HomeContact UsOur WritersMedia KitAdvertisersWhite PapersArchives
Main Menu
Home
Issue Archive
Managers Forum
Help Wanted
Used Equipment
Product Directory
Issue Archive Print E-mail

Article

Electronic Marketing Made Easy
by Christopher Clukey

With 37 years in the grain business--the last ten with Carroll Service Company in Lanark, Illinois--Clarence Grant has seen a lot of different methods used to get prices and other information to the customer. He remembers when farmers in the area tracked grain prices through hourly reports on WILL radio out of Urbana-Champaign. Twenty-five years ago a local radio station broadcast Carroll Service's noon and close-of-day bids.Then came faxing, with staff members sending price information to between 250 and 300 numbers each night. Today, Grant sends a daily e-newsletter detailing grain prices and other important information to a similar sized list.

He reports that email has been far more effective and much easier to execute than other methods. When asked exactly how many potential customers the bulletins reach, he responded, "I don't know and don't care." He maintains a list, of course, but it's impossible to know how many recipients forward it on to others. He does know that it covers a geographic area reaching several counties surrounding the Illinois-Wisconsin border, and extends south along the Illinois side of the Mississippi River. Carroll Service has gained several new customers solely as a result of the newsletter.

Carroll Service uses this method instead of a website, Grant says, because it gives the farmer "one place to go for their information." Also, email's "push" format brings the company to mind on a regular basis at a time when the grower isn't necessarily thinking of them. Of course, sometimes it's the grower's most important partner that sees it first: "Truth be told, it's the farmer's wife who is seeing this newsletter, most of the time," Grant says. His goals are simplicity and ease of use, and customer interest follows. "The easier you make it, the more customers you have. If a competitor has a website, that's work for the farmer."

For companies that use this method, Grant offers some tips:

  • Use the publication to get special bulletins out. For example, Carroll Service uses red text to call attention to products they're looking for (such as a recent case where they were interested in non-GMO soybeans) and other information useful to their customers.
  • Don't forget that customer replies can carry useful information, or keep them interested. "Throw in a prize," Grant says. "First person to return this email gets a free lunch." Grant also used the email to track rain as Illinois suffered through drought conditions, asking each reader to send an email telling the time and amount it rained at their farm.
  • Be mindful of blind carbon copy security. The information can go to anyone at almost the speed of light, with only the forwarder and the recipient knowing it was sent. Grant also notes that your reader's addresses should go in the Bcc block. Putting them in "To" or "cc" is a common error, and one that gives the world your mailing list.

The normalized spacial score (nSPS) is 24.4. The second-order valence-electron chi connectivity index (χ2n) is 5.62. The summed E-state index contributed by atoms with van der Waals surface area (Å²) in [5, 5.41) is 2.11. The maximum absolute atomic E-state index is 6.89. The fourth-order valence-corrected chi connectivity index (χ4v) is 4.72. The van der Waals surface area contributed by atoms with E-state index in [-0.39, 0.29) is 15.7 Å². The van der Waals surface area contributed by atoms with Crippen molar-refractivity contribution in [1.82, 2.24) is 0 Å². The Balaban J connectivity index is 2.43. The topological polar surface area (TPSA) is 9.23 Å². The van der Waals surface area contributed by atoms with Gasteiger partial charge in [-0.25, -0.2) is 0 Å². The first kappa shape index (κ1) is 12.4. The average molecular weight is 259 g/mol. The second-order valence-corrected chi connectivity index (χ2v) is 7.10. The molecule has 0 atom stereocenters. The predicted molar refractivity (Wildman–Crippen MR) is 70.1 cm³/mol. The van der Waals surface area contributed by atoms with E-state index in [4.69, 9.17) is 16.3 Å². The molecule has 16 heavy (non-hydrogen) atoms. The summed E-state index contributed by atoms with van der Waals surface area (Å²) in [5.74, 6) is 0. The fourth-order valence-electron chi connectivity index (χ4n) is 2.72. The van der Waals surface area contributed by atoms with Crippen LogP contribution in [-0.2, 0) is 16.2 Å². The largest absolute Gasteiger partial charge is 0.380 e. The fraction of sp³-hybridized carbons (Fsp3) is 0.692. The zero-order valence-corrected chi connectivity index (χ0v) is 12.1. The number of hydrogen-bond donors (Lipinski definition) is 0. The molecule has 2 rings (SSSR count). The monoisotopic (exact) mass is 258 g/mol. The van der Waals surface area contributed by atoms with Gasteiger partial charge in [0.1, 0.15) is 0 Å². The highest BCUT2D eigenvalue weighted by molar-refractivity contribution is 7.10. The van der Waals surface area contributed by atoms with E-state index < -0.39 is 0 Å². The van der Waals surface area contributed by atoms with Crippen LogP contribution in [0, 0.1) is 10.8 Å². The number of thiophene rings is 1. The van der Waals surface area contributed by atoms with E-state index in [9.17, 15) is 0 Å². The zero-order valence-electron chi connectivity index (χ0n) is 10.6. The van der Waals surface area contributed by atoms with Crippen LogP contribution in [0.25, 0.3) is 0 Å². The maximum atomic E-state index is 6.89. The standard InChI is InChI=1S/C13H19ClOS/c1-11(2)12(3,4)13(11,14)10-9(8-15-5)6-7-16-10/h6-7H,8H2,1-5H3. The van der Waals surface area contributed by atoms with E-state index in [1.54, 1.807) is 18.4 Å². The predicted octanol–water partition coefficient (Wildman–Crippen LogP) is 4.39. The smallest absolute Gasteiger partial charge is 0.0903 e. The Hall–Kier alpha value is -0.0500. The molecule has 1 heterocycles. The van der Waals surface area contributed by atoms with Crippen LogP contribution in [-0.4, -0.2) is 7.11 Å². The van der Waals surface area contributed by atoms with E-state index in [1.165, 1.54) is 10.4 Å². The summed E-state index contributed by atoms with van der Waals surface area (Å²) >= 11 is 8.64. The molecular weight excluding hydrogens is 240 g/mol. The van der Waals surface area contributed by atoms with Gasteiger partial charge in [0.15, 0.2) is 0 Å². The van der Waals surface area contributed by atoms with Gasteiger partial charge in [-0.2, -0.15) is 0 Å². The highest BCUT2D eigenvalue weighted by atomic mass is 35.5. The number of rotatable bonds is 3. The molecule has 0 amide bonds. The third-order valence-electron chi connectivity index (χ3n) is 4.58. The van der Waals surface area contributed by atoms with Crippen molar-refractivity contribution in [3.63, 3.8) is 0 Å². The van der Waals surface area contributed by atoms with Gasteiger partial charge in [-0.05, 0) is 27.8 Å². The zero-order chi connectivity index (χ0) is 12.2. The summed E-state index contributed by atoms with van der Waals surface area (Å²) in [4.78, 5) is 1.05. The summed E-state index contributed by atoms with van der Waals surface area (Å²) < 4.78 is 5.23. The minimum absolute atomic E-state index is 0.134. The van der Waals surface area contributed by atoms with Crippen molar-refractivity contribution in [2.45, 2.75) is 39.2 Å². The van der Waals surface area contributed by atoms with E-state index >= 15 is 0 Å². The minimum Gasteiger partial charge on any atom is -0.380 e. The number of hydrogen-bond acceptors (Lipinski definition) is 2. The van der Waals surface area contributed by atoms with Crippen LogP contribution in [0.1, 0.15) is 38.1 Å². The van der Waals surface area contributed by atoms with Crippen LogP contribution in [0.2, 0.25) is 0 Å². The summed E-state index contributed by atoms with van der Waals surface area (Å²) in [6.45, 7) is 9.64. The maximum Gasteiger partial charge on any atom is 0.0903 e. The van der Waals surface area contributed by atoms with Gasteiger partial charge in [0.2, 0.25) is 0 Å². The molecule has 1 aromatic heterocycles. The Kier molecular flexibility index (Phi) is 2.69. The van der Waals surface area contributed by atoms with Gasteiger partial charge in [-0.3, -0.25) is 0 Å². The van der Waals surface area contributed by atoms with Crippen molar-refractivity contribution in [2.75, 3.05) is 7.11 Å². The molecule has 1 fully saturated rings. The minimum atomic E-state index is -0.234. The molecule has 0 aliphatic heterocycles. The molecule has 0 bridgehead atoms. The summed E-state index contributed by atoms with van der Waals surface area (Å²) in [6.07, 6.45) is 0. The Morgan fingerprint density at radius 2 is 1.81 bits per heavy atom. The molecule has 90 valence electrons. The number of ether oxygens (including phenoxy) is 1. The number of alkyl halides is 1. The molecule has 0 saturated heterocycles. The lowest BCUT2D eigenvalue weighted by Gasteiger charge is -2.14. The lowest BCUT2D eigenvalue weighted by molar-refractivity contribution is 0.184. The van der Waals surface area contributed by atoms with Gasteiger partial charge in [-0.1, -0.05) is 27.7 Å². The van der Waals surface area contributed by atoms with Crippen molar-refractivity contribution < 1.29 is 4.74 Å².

Don't depend on email to close the deal. "Talk is still necessary," Grant says, and he requires at least a phone call from any farmer interested in selling. Business is still about relationships, no matter how efficient the tools might be. "You want to send to as many customers as simply as possible. That's how you start, but nothing beats the phone or in-person contact."

At Farmers Elevator in Monroe City, Missouri, General Manager Marlin McCormick agrees: "You need to have old-fashioned human contact," he says. The company's website is an effort to facilitate that.

McCormick had been interested in using the Internet to strengthen customer relationships from the time he was managing a facility in Illinois. After moving to the Monroe City facility, he tried what he described as a "canned website" from a company offering electronic services to the ag industry. He soon became unhappy with the site because there was little difference between Farmers' site and the many others the company hosted. He was also dissatisfied with the effect--or lack thereof--that the site had on business. "I didn't think we were getting anything, so we dropped it," he says.

Some time after pulling the site, McCormick met with representatives from DTN who were offering web design services for ag companies. "I thought [DTN's web service] was a great product but I still thought it was canned," he says. He changed his mind after they demonstrated the website's versatility to him. Soon he and his staff were brainstorming to decide what the website--www.farmerselevator.net--would look like.

The site's front page features modules with content provided by DTN, including CBOT-CME quotes, news bulletins, weather forecasts and radar. Other pages include a company history, product information and a portfolio page where customers can look up the price (including high, low and change) for any commodity by symbol. They even have two pages detailing the destruction they suffered in a 2006 tornado and the subsequent rebuilding. McCormick has also launched two newsletters, one for patrons and one for employees. For these projects and other sections of the website, he reports that "a digital camera is a must."

McCormick confirms that the site has been helpful in gaining better contact with customers and suppliers. One supplier had even seen a website as a requirement before doing business with the company. His advice for those who wish to launch or redesign their website? "It needs to look different and you need to say something with it."Back to Articles